At least 3 states have given notice that the Democratic National Convention will occur too late for state legal deadlines for filing the appropriate paperwork to appear on the November US presidential ballot. Why was the DNC scheduled so late? I understand that the DNC follows the RNC because the Democrats hold the White House, but it's not like there are mere days between the conventions.

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    It's good to add links to provide context. nbcnews.com/politics/2024-election/… Seems that this has always been fudged in the past (e.g. Trump was on the Alabama ballot in 2020) of course what's changed this year is the willingness to use the courts and constitution to disqualify Trump, and now Biden.
    – James K
    Commented Apr 12 at 9:08
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    This year it is august 19-22 and in 2020 it was august 17-20
    – Joe W
    Commented Apr 12 at 12:41

2 Answers 2


The conventions are usually held in late July through early September. Dates from this list

Year Convention Date
1996 Aug 26-29
2000 Aug 14-17
2004 July 26-29
2008 Aug 25-28
2012 Sept 4-6
2016 July 25-28
2020 Aug 17-20
2024 Aug 19-22

So 2024 is not an outlier in terms of recent dates for the Democrats Convention.

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    Yes, but why was it scheduled so late this year and all the years before? This answer gives some context, however the underlying reason for these dates remains unknown. Commented Apr 12 at 19:30
  • I did try to answer that part, but they've not explained why the specific dates were selected, only the location. In 2020, the convention date was changed due to Covid restrictions.
    – Machavity
    Commented Apr 12 at 20:22
  • @NoDataDumpNoContribution It's not that the conventions are "late". The issue is that some states have arbitrarily early deadlines for candidate registration. From what I've read, the intent is to keep third party candidates off the ballot. Who the presumptive candidate is for a major party is typically well known well before that party's national convention, so that presumptive candidate is the candidate placed on the ballot in those states with overly early deadlines. Commented Apr 13 at 6:38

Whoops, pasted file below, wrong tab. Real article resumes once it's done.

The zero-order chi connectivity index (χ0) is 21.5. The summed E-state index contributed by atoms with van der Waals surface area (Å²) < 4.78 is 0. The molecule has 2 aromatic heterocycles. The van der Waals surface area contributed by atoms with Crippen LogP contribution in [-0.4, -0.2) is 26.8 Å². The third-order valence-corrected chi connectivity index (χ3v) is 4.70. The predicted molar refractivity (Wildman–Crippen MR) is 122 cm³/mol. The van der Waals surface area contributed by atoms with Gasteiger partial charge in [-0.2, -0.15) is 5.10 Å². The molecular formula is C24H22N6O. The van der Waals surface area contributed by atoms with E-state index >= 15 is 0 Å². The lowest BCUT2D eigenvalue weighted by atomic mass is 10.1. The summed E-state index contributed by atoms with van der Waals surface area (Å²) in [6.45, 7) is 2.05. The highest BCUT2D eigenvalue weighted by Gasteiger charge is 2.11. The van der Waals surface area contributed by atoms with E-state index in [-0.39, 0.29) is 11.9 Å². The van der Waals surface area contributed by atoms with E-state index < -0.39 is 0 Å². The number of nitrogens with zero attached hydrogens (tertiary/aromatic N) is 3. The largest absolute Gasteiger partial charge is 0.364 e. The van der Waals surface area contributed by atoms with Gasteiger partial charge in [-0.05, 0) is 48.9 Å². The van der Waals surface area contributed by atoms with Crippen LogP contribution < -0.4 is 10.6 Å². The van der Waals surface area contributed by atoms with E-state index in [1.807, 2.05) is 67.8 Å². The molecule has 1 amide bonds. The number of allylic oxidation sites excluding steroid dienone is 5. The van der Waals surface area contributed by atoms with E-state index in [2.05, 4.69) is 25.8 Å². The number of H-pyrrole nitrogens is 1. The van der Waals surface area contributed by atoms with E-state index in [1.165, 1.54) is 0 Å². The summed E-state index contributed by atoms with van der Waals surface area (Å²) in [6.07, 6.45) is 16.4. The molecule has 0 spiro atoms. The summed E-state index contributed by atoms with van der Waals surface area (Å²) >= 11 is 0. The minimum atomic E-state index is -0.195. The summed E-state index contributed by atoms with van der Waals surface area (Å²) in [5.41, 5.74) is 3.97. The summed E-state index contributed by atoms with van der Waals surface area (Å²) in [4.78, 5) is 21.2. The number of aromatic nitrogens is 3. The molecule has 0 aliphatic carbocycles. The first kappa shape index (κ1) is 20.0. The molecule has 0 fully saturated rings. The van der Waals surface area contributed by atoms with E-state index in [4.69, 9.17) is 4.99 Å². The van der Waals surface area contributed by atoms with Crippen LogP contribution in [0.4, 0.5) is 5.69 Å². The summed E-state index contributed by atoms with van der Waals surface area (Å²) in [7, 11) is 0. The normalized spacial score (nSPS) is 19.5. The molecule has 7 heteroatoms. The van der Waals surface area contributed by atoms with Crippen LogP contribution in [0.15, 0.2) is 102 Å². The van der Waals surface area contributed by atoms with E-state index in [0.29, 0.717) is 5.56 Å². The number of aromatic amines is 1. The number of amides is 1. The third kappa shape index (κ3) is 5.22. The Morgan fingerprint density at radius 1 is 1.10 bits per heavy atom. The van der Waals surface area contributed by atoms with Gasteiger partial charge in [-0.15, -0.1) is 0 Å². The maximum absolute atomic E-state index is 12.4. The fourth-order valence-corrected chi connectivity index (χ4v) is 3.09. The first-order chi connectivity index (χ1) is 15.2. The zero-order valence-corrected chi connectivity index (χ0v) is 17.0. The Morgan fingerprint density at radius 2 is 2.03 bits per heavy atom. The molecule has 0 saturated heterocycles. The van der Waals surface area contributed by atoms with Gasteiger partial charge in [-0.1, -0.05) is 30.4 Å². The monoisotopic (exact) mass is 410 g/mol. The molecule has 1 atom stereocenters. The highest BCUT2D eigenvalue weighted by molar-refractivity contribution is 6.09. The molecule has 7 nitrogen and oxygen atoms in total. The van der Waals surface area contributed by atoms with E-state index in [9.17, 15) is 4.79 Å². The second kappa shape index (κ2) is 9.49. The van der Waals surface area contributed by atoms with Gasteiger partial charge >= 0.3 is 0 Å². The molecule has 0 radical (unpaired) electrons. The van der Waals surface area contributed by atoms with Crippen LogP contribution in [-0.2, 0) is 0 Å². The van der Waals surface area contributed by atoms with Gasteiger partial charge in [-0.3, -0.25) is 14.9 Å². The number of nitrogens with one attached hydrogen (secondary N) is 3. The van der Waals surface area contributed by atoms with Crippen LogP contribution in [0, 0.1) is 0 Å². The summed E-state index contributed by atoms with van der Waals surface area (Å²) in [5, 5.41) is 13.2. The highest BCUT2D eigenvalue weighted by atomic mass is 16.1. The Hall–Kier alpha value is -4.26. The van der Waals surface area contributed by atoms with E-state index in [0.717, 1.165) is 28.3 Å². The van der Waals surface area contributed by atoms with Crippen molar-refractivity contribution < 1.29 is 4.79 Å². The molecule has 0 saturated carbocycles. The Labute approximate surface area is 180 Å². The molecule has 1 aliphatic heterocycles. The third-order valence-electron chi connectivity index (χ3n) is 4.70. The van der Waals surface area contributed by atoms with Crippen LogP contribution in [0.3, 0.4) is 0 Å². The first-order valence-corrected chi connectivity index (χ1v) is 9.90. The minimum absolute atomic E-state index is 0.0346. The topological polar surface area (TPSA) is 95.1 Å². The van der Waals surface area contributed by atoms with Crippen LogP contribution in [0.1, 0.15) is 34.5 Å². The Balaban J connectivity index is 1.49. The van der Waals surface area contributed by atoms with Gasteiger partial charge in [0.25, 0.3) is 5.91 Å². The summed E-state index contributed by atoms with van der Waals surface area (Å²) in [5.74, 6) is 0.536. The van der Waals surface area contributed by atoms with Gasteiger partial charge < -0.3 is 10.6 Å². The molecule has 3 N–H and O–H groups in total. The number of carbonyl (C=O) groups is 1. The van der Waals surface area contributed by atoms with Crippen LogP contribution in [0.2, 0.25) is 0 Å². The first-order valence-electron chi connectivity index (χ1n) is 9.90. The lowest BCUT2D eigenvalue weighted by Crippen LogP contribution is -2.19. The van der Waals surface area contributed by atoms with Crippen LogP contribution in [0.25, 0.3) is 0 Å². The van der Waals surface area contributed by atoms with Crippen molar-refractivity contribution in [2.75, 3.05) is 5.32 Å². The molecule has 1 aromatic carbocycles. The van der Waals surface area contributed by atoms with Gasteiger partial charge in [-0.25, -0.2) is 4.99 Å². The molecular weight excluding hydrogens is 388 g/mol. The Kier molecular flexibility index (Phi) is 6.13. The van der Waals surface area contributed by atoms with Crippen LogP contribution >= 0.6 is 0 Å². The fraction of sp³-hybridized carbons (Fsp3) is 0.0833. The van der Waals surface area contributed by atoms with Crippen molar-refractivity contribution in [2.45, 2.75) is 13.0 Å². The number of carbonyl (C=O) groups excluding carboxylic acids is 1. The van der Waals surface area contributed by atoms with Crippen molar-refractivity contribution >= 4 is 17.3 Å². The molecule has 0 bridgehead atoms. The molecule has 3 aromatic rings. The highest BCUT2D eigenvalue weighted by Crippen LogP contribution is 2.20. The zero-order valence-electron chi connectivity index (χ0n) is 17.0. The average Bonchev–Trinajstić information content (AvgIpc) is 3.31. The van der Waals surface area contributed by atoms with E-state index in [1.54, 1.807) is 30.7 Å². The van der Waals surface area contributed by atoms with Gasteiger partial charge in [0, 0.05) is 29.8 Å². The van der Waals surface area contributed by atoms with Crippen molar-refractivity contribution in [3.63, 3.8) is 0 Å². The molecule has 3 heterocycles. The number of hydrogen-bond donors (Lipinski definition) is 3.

• In other words, states have traditionally bent their rules for the two major parties in the case of a major party having its nominating convention occurring after a state's arbitrarily early registration deadline. Those states do not do the same rule bending for third party candidates. Commented Apr 13 at 6:51
  • @DavidHammen Good comments. One could ask if these deadlines are indeed uncommonly early by comparing with deadlines all over the world. I mean that even third party candidates should start campaigning and deciding that they want to run some time before an election. Commented Apr 13 at 8:52

This has happened multiple times before. By the time of a political party's national convention, it is typically well known who that party's candidate will be. The states with arbitrarily early deadlines have long accepted a party's presumptive candidate as the candidate to place on the ballot for that party.

This happened to Donald Trump in 2020. The states of Alabama and Ohio (and several other states) put Donald Trump on the ballot as the Republican candidate, even though the Republican national convention in that year (August 24 to 27, 2020) occurred after those states deadlines. Note that Alabama and Ohio are two of the three states that have notified the Democratic parties in those states that they cannot put Biden on the ballot.

  • This info is covered in the news story linked by @JamesK. It supplies less new information than the answer by Machavity. It provides a modicum of context for what has happened before, but it neither answers the question, nor addresses any underlying misunderstanding which might render the question moot.
    – user121330
    Commented Apr 13 at 19:36

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